Roanoke County Board of Supervisor’s chairman Mike Altizer said before the summit began that he hoped “by the end of the night the localities could agree to allow their staffs to come together and develop a plan on how we could all come together as a single entity to do something to purchase property.”
“If a business wanted 45 to 100 acres shovel ready that “we don’t have anything,” said Altizer. The Virginia Department of Economic Development won’t send businesses to the region for that reason. “We don’t fit that criteria for 45 acres and up. Those are people that want to bring 200-300 jobs and want to invest up to $200 million and we never get to talk to them.”
If the localities come together the cost for each government would be less and then “we could do something.” It could be in any locality “but we have to agree to share expenses and share the revenues that come from it,” said Altizer. Though broadband fiber optics wasn’t discussed it is part of the equation, he said.
Roanoke City’s Mayor Bowers said, “Anything we can do cooperatively as a region has to be good for the region. Gone are the days where an economic success in Roanoke was just touted by Roanoke. Now we understand that any kind of initiative or success in the region is good for Roanoke and good for any other jurisdiction in the area.”
Roanoke County hosted the economic summit for elected officials from the cities of Salem, Roanoke and counties of Franklin, Roanoke, Botetourt and Montgomery and the town of Vinton. Delegate Greg Habeeb of Salem attended along with representatives for Congressman Bob Goodlatte, Morgan Griffith and U.S. Senator Mark Warner.
The summit was held in conjunction with the Roanoke Regional Partnership and requested by Roanoke County Chairman Mike Altizer. On the agenda was a presentation by John Rhodes, a senior principal with Moran, Stahl & Boyer – site selection and economic development experts with more than 40 years of experience.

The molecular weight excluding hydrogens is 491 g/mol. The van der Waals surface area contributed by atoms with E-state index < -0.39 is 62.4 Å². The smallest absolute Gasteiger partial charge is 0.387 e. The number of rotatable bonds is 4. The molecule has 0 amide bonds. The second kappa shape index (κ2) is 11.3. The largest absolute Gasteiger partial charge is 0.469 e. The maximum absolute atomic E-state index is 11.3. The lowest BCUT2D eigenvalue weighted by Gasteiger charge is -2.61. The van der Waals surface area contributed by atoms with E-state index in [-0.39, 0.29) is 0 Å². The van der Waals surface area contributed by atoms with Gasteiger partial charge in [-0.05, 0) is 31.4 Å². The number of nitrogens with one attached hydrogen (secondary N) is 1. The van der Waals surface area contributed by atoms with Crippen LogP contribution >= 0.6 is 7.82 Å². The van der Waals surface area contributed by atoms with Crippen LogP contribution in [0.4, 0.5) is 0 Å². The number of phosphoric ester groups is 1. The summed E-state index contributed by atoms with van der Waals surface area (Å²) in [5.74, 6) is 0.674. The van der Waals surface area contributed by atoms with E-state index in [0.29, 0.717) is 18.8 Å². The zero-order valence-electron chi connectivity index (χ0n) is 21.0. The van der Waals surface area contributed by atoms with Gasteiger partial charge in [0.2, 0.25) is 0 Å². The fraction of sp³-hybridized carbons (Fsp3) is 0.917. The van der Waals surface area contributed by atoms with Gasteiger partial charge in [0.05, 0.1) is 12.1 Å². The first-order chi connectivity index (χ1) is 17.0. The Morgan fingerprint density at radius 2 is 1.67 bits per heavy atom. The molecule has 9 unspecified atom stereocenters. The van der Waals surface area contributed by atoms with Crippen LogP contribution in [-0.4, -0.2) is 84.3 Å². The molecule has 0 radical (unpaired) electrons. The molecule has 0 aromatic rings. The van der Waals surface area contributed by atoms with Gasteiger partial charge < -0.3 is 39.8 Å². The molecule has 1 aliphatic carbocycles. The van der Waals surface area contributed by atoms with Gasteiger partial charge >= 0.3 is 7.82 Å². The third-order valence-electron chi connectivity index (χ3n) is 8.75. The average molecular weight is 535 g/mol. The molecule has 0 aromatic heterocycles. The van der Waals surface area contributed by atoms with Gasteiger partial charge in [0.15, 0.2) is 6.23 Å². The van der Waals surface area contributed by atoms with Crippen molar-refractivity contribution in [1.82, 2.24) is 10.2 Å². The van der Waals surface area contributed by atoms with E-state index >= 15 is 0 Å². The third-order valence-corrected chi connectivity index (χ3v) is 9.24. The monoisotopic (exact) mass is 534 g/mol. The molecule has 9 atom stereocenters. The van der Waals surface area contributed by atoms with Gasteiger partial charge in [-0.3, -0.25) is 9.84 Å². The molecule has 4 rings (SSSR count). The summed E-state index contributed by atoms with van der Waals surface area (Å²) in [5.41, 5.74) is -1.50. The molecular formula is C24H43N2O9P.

Rhodes said there were three levels of employers. The first tier are those who come into the region, the second is an existing business that brings in the services of other businesses and the third tier is everyone else. “All are important to the economy,” he said. The region is attractive and has a reputation for livability.
Small businesses tend to lease existing space while the very large and more unique businesses look for land. “They look for land that is ready to roll,” said Rhodes. There are many large vacant older building like Hanover Direct in the area but the age of these buildings, lack of height and building code compliance hinder reuse. Businesses tend to avoid older building, explained Rhodes.
There is acreage available in the region but it is not contiguous and what there is tends to be chopped up by locality. The ideal is a 100-acre site on the interstate with rail service. “There is no such thing as perfect,” said Rhodes. Easy access and “shovel ready” is still a key attraction for businesses. A level site of 11 acres for a building is also a draw.
With the cost of fuel escalating, rail is preferred over truck transport. Natural gas is an affordable energy source and access to it is essential.
On the plus side Virginia itself is strategically located and is a right-to-work state. The Roanoke area has a preferred population with good access to I-81. The perception, however, is that this part of Virginia is too mountainess. Additionally, the Roanoke Regional Airport is not a hub and has limitations. Several years ago Dell Computers considered Roanoke for a site but the airport could not accommodate 747s for components from overseas.
“Being in the right level of readiness will not guarantee a company will show up,” said Rhodes. “But not being at the right level of readiness will guarantee you they will stay away.” All things being equal businesses consider real estate taxes too.
When localities come together and “you start doing things like this you are saying to the world we’re in it,” said Rhodes.
At the end of the presentation, area officials offered their willingness to assign a member of their staff to form a coalition to address the region’s site readiness challenges.
Mayor Bowers had convened a council meeting since the city charter mandates that when more than two council members are assembled it is considered an open meeting. Councilman Ray Ferris offered City Manager Chris Morrill as a member of the coalition. Other localities have yet to pick their team member but all agreed to participate.
– Valerie Garner